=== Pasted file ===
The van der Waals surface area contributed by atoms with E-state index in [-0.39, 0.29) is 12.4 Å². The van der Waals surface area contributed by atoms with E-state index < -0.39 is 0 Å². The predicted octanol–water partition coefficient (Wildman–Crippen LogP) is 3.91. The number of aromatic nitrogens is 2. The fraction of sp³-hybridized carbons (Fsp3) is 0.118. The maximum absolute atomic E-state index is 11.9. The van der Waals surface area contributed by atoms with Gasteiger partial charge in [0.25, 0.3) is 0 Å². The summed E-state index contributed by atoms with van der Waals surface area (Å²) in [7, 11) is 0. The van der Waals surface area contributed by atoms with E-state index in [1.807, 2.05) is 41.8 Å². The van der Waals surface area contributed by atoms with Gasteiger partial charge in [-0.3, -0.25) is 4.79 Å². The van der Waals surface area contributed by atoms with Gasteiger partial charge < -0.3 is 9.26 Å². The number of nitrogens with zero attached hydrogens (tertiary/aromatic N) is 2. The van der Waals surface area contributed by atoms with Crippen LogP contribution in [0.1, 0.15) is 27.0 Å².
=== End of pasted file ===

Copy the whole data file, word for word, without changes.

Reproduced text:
The van der Waals surface area contributed by atoms with E-state index in [-0.39, 0.29) is 12.4 Å². The van der Waals surface area contributed by atoms with E-state index < -0.39 is 0 Å². The predicted octanol–water partition coefficient (Wildman–Crippen LogP) is 3.91. The number of aromatic nitrogens is 2. The fraction of sp³-hybridized carbons (Fsp3) is 0.118. The maximum absolute atomic E-state index is 11.9. The van der Waals surface area contributed by atoms with Gasteiger partial charge in [0.25, 0.3) is 0 Å². The summed E-state index contributed by atoms with van der Waals surface area (Å²) in [7, 11) is 0. The van der Waals surface area contributed by atoms with E-state index in [1.807, 2.05) is 41.8 Å². The van der Waals surface area contributed by atoms with Gasteiger partial charge in [-0.3, -0.25) is 4.79 Å². The van der Waals surface area contributed by atoms with Gasteiger partial charge < -0.3 is 9.26 Å². The number of nitrogens with zero attached hydrogens (tertiary/aromatic N) is 2. The van der Waals surface area contributed by atoms with Crippen LogP contribution in [0.1, 0.15) is 27.0 Å².